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December 2, 2014

Jonathan Tobin: Defending the Right to a Jewish State

Heather Hale: Compliment your kids without giving them big heads

Megan Shauri: 10 ways you are ruining your own happiness

Carolyn Bigda: 8 Best Dividend Stocks for 2015

Kiplinger's Personal Finance editors: 7 Things You Didn't Know About Paying Off Student Loans

Samantha Olson: The Crucial Mistake 55% Of Parents Are Making At Their Baby's Bedtime

Densie Well, Ph.D., R.D. Open your eyes to yellow vegetables

The Kosher Gourmet by Megan Gordon With its colorful cache of purples and oranges and reds, COLLARD GREEN SLAW is a marvelous mood booster --- not to mention just downright delish
April 18, 2014

Rabbi Yonason Goldson: Clarifying one of the greatest philosophical conundrums in theology

Caroline B. Glick: The disappearance of US will

Megan Wallgren: 10 things I've learned from my teenagers

Lizette Borreli: Green Tea Boosts Brain Power, May Help Treat Dementia

John Ericson: Trying hard to be 'positive' but never succeeding? Blame Your Brain

The Kosher Gourmet by Julie Rothman Almondy, flourless torta del re (Italian king's cake), has royal roots, is simple to make, . . . but devour it because it's simply delicious

April 14, 2014

Rabbi Dr Naftali Brawer: Passover frees us from the tyranny of time

Greg Crosby: Passing Over Religion

Eric Schulzke: First degree: How America really recovered from a murder epidemic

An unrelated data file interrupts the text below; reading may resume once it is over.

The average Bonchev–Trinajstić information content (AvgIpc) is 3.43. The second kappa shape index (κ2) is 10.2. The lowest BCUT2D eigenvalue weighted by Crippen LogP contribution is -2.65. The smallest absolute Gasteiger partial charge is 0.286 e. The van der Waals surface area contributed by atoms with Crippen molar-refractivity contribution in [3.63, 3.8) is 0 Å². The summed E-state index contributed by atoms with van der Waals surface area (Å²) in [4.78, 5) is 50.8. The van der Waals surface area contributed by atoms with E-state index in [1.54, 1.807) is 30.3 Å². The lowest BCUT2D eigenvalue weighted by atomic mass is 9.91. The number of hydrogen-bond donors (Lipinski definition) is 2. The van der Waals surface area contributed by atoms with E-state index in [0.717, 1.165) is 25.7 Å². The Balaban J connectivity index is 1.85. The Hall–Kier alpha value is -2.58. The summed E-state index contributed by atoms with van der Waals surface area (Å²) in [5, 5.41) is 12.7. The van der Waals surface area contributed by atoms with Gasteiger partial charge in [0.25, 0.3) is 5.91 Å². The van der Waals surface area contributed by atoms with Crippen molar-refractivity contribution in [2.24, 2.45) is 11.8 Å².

Georgia Lee: When love is not enough: Teaching your kids about the realities of adult relationships

Cameron Huddleston: Freebies for Your Lawn and Garden

Gordon Pape: How you can tell if your financial adviser is setting you up for potential ruin

Dana Dovey: Up to 500,000 people die each year from hepatitis C-related liver disease. New Treatment Has Over 90% Success Rate

Justin Caba: Eating Watermelon Can Help Control High Blood Pressure

The Kosher Gourmet by Joshua E. London and Lou Marmon Don't dare pass over these Pesach picks for Manischewitz!

April 11, 2014

Rabbi Hillel Goldberg: Silence is much more than golden

Caroline B. Glick: Forgetting freedom at Passover

Susan Swann: How to value a child for who he is, not just what he does

Cameron Huddleston: 7 Financial Tasks You Should Tackle Right Now

Sandra Block and Lisa Gerstner: How to Profit From Your Passion

Susan Scutti: A Simple Blood Test Might Soon Diagnose Cancer

Chris Weller: Have A Slow Metabolism? Let Science Speed It Up For You

The Kosher Gourmet by Diane Rossen Worthington Whitefish Terrine: A French take on gefilte fish

April 9, 2014

Jonathan Tobin: Why Did Kerry Lie About Israeli Blame?

Samuel G. Freedman: A resolution 70 years later for a father's unsettling legacy of ashes from Dachau

Jessica Ivins: A resolution 70 years later for a father's unsettling legacy of ashes from Dachau

Kim Giles: Asking for help is not weakness

Kathy Kristof and Barbara Hoch Marcus: 7 Great Growth Israeli Stocks

Matthew Mientka: How Beans, Peas, And Chickpeas Cleanse Bad Cholesterol and Lowers Risk of Heart Disease

Sabrina Bachai: 5 At-Home Treatments For Headaches

The Kosher Gourmet by Daniel Neman Have yourself a matzo ball: The secrets bubby never told you and recipes she could have never imagined

April 8, 2014

Lori Nawyn: At Your Wit's End and Back: Finding Peace

Susan B. Garland and Rachel L. Sheedy: Strategies Married Couples Can Use to Boost Benefits

David Muhlbaum: Smart Tax Deductions Non-Itemizers Can Claim

Jill Weisenberger, M.S., R.D.N., C.D.E : Before You Lose Your Mental Edge

Dana Dovey: Coffee Drinkers Rejoice! Your Cup Of Joe Can Prevent Death From Liver Disease

Chris Weller: Electric 'Thinking Cap' Puts Your Brain Power Into High Gear